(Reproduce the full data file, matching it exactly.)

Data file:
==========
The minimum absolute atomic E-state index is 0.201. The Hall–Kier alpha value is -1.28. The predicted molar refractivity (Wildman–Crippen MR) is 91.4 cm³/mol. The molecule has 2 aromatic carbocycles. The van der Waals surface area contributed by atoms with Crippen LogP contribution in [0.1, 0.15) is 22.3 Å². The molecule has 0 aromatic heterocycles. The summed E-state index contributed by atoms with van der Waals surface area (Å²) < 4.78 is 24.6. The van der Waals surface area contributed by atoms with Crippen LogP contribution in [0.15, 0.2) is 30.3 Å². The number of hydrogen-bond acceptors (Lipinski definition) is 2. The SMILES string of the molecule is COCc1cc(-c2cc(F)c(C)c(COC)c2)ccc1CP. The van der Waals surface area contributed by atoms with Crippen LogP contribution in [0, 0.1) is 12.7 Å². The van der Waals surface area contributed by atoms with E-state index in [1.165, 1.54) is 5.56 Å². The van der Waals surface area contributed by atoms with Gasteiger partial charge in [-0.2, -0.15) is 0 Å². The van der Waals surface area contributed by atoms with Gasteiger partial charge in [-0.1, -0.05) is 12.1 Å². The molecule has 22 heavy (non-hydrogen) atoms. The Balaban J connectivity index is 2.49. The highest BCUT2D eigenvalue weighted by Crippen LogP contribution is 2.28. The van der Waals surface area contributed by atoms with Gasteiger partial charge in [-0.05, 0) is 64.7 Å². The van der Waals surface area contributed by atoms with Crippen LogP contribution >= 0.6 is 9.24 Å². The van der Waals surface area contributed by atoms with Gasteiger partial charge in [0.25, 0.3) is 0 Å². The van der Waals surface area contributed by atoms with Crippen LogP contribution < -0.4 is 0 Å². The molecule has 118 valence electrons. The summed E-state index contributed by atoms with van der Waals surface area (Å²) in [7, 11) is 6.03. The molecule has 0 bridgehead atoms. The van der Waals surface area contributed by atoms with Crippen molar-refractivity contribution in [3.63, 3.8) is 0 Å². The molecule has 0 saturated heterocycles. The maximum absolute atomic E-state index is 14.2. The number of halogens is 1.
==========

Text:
The minimum absolute atomic E-state index is 0.201. The Hall–Kier alpha value is -1.28. The predicted molar refractivity (Wildman–Crippen MR) is 91.4 cm³/mol. The molecule has 2 aromatic carbocycles. The van der Waals surface area contributed by atoms with Crippen LogP contribution in [0.1, 0.15) is 22.3 Å². The molecule has 0 aromatic heterocycles. The summed E-state index contributed by atoms with van der Waals surface area (Å²) < 4.78 is 24.6. The van der Waals surface area contributed by atoms with Crippen LogP contribution in [0.15, 0.2) is 30.3 Å². The number of hydrogen-bond acceptors (Lipinski definition) is 2. The SMILES string of the molecule is COCc1cc(-c2cc(F)c(C)c(COC)c2)ccc1CP. The van der Waals surface area contributed by atoms with Crippen LogP contribution in [0, 0.1) is 12.7 Å². The van der Waals surface area contributed by atoms with E-state index in [1.165, 1.54) is 5.56 Å². The van der Waals surface area contributed by atoms with Gasteiger partial charge in [-0.2, -0.15) is 0 Å². The van der Waals surface area contributed by atoms with Gasteiger partial charge in [-0.1, -0.05) is 12.1 Å². The molecule has 22 heavy (non-hydrogen) atoms. The Balaban J connectivity index is 2.49. The highest BCUT2D eigenvalue weighted by Crippen LogP contribution is 2.28. The van der Waals surface area contributed by atoms with Gasteiger partial charge in [-0.05, 0) is 64.7 Å². The van der Waals surface area contributed by atoms with Crippen LogP contribution >= 0.6 is 9.24 Å². The van der Waals surface area contributed by atoms with Gasteiger partial charge in [0.25, 0.3) is 0 Å². The van der Waals surface area contributed by atoms with Crippen LogP contribution < -0.4 is 0 Å². The molecule has 118 valence electrons. The summed E-state index contributed by atoms with van der Waals surface area (Å²) in [7, 11) is 6.03. The molecule has 0 bridgehead atoms. The van der Waals surface area contributed by atoms with Crippen molar-refractivity contribution in [3.63, 3.8) is 0 Å². The molecule has 0 saturated heterocycles. The maximum absolute atomic E-state index is 14.2. The number of halogens is 1.